Mast and Rigging: There seems to be a trend today for leaving the mast stepped with its wind instrument sending units whirling away. It probably costs a few dollars less, but in my opinion, it’s asking for trouble that far exceeds any financial benefits. Freezing rain and snow gets into everything including the mast interior where it slithers down into the boat (if keel stepped) or onto the deck (if deck stepped with drain holes). It’s almost impossible to create a seal where the mast goes through the winter cover and therefore more water is allowed through to the deck. . Water penetration into even the best swaged wire terminals and Norseman type fittings can cause a lot of damage due to repeated freezing and thawing. Those somewhat expensive whirling gizzies don’t have much of a chance if winter gales come your way. Then there’s the business of rigging loads. Since the hull, when ashore resting on its keel, takes a somewhat different shape than it had when afloat, the rigging will also be differently loaded. It is my opinion that this is not a predictable situation and the combination of winter temperatures and winds from many directions may fatigue materials and degrading hardware and hull structures. Leaving the mast stepped may save a few bucks this year but is not an intelligent choice for the long term.

It’s best to get the mast off the boat where it doesn’t belong and get it ready for what’s coming. Good boatyards either store masts inside or on a yard rack that is totally covered with shrink-wrap. If you’ve dragged your boat home, you can even do a better job than the yards. One obsessive skipper that I know removes all his rigging (both standing and running), individually labels each, and hangs them up in his cellar. Initially I thought that this was one of his many overkills, but since the name of the game is common sense, he’s got a good practice here. This method allows you to individually inspect each piece and then to apply some sort of lubricant/corrosion inhibitor that can do nothing but good. The mast is then stored outside on horses (not the live kind) and wrapped with polyfilm. In the spring, you assemble everything using new cotter pins while keeping an eye on everything. Although time consuming, it sure makes sense.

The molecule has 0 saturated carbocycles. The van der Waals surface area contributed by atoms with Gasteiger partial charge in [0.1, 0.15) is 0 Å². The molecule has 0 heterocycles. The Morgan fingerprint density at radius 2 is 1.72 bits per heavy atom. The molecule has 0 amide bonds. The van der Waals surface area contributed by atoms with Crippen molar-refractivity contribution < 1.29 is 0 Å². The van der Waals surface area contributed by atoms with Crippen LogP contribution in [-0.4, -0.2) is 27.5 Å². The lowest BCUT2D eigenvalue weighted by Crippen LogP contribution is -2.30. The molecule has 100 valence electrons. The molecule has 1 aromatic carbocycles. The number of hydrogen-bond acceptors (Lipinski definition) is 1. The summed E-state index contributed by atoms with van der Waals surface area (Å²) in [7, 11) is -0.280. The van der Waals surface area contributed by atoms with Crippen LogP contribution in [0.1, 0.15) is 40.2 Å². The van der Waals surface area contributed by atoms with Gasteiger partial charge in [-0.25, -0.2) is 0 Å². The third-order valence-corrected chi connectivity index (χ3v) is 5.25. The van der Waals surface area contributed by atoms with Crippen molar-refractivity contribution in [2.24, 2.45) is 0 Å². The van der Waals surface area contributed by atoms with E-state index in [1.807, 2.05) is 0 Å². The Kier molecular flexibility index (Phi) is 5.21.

Batteries and Electronics: Charge the batteries and store them inside where the temp is above 30 deg F. No magic here. I once worked at a gas station and my boss told me to never set a battery on a concrete floor because the mass of the concrete did something wild and wooly that would quickly degrade the battery. I’ve heard that this is an “old wives tale” that has no factual/scientific basis at all. I have never reacted well to facts that are in conflict with a perfectly good myth. I therefore store my batteries on a 2” piece of Styrofoam that insulates them from the basement floor. All electronics should be stored in a warm dry place. The fluctuations of temperature and humidity can cause condensation damage to certain components and degrading of printed circuit boards. Although most pc boards for marine use are coated with a moisture seal, in high volume products this sealing may not be of the best quality. It’s wize to keep the gear cozy and dry.